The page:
Hatchlands Park is on the east edge of the village. It 1749 it was bought by Admiral Edward Boscawen (1711 – 1761), nicknamed “Old Dreadnought” due to his aggressiveness in battle. He pulled down the old house which had stood in the park for many years and in the 1750s commissioned architect Stiff Leadbetter to build the one we see today. It has a naval theme running through its rooms, with much of the interiors designed by Scottish architect Robert Adam, his first commission in England. The current grounds cover 430 acres, were mainly laid out by Humphry Repton (1752 – 1818) and include a small garden designed by Gertrude Jekyll in 1914. Over the years it has been owned by several people who made minor changes. In 1945 it passed into the hands of the National Trust. Today there are many things to see in the house including the Cobbe Collection of keyboard instruments, which has instruments which once belonged to Mahler and Elgar and linked to Chopin, Bach, Mozart and Beethoven.


Because of its history and beauty the whole village has been designated a conservation area. The East Clandon Website has been set up by the local community. It provides a wonderful insight into village life, gives details of many of its buildings and run down of the village’s history.


On the right, 500 yards along Ripley Road, is Home Farm. This was the setting of the 1970s children’s TV series Catweazle. The farm was called “Hexwood” in the series and the current owners open the farm one day a year to the public so that fans of can take a walk around Catweazle’s old stomping grounds.


Follow Ripley Road for 0.85 miles to just under an old railway bridge (at 3.15 miles into the route) - this carries the Guildford to Effingham Junction line. Immediately after the bridge turn right onto a path parallel and below the railway. After 130 yards follow the path as it turns left, uphill and away from the railway. Within a short distance at a Y-junction of paths stay left to continue uphill and into the woods. For the next 1.8 miles the path is easy to follow as it goes almost in a straight line. However, I will give some notes below so as you don’t get confused.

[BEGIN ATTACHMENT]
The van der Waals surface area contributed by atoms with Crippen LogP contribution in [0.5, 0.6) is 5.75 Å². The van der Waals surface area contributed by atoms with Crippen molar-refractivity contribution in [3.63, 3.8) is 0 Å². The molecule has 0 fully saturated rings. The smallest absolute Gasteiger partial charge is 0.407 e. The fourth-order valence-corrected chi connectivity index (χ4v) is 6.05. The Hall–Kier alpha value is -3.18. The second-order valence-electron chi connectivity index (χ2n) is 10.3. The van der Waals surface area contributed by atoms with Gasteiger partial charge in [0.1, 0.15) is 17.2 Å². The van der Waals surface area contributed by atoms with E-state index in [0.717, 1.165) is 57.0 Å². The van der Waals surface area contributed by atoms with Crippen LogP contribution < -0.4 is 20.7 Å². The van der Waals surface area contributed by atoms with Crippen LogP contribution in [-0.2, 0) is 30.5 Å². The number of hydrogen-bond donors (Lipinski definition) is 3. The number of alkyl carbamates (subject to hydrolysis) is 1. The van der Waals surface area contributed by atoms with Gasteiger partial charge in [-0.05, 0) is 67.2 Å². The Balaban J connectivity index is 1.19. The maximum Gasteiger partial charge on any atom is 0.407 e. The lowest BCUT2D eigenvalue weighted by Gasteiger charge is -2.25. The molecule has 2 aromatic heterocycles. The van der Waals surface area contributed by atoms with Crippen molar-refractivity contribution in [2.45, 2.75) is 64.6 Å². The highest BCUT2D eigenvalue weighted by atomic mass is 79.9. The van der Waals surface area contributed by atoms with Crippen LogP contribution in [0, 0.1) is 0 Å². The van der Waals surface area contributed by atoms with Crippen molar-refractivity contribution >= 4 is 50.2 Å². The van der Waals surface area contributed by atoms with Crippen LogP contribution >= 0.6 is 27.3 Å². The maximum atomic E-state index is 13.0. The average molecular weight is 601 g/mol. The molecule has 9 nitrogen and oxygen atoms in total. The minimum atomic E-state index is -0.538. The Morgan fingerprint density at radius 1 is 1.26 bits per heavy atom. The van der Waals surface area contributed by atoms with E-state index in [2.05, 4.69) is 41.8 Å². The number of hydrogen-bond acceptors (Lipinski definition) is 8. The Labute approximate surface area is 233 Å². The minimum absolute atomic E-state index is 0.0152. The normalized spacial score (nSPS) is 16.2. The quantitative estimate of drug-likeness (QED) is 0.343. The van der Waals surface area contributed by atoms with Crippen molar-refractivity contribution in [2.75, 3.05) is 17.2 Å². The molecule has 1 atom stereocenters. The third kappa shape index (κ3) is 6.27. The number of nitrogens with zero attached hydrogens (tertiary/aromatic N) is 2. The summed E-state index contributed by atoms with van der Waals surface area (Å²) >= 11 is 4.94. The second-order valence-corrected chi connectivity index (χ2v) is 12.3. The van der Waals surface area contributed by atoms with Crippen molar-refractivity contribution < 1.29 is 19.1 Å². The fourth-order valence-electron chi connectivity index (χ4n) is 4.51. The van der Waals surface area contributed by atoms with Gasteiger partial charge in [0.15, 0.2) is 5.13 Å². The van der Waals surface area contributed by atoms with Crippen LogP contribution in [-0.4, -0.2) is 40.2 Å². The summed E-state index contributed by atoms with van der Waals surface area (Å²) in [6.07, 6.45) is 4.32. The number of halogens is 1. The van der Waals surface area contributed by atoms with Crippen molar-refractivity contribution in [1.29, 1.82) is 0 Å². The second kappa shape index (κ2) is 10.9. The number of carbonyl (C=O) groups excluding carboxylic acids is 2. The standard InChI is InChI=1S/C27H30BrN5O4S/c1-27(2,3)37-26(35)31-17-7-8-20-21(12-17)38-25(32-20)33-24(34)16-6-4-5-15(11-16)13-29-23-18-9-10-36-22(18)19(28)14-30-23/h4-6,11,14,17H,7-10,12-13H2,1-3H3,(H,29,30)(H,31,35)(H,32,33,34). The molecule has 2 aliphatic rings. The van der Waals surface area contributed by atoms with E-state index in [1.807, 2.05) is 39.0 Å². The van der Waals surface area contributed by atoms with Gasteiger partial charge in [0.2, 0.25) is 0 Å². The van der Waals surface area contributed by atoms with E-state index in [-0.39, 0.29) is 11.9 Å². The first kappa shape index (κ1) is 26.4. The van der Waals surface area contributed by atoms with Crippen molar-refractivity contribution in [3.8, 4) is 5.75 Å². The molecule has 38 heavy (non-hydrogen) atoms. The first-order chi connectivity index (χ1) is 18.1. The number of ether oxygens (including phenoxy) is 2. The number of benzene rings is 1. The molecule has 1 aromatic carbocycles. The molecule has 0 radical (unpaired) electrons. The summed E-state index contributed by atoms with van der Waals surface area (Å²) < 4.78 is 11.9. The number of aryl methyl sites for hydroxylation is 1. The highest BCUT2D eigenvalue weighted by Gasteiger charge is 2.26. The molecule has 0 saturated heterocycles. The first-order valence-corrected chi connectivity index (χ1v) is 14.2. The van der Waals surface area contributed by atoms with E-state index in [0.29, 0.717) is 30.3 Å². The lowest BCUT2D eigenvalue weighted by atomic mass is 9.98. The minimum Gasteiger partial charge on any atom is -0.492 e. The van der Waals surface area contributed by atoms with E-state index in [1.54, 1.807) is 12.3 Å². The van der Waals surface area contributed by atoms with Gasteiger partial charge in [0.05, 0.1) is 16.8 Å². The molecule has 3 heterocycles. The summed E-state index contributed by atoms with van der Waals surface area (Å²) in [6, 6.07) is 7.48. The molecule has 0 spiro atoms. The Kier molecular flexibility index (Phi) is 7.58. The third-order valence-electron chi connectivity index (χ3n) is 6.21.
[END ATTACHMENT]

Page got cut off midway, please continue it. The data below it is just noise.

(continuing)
Continue straight through the woods (Humphreys Copse) crossing straight over a lane after 400 yards (at 3.5 miles into the stage). In another 150 yards the path comes out onto a wide track / lane. Veer right to follow the track – this should be quite obvious as to the left the track is signed “Private”. The track continues between trees for 550 yards.


At intervals, on the left, you will see strange looking obstacles sticking up from the ground. I can only assume they are some type of ventilation shafts.


A short distance to the left through the trees is Send Prison. It was originally an Isolation Hospital and in 1962 became a Junior Detention Centre. In 1987 it was reclassified as a Category C Adult Male Training Prison, and in 1999 was rebuilt and became a closed Female Training Prison. Today it has space to accommodate up to 218 women.


On reaching a lane, cross straight over and go through the gate on the opposite side. A direction marker on a post shows we have joined “The Fox Way”. From here our route follows that of The Fox Way for a few miles to Walsham Lock on the River Wey and 0.65 miles into the next stage.


The Fox Way is a 39 mile circular walk round Guildford’s green belt. It was founded by a Richard Fox in 2005, and I assume it takes its name from its founder.


We have now entered the Ryde Farm Estate. It covers almost 2,000 acres, making it one of the largest in Surrey and is home to a well known hotelier who is also an accomplished triathlete.


On continuing through the estate the sides of the path opens out into fields and you get a good view of the surrounding countryside. We pass a large scaffold structure used for clay pigeon shooting, Ryde Farm with its sprawl of buildings and sports pitches is off to our left and just before going back onto road we pass an old quaint cottage with an impressive wicker summer house in its garden.


Having previously left Ripley Road at East Clandon to go cross-country we rejoin a road with the same name, but this time it’s Ripley Road, Ockham.


At 5.05 miles the path comes out through a kissing gate onto a road. Turn left along the road towards Ripley (along Ripley Lane). After 200 yards, at a staggered crossroads, go straight on (now Rose Lane).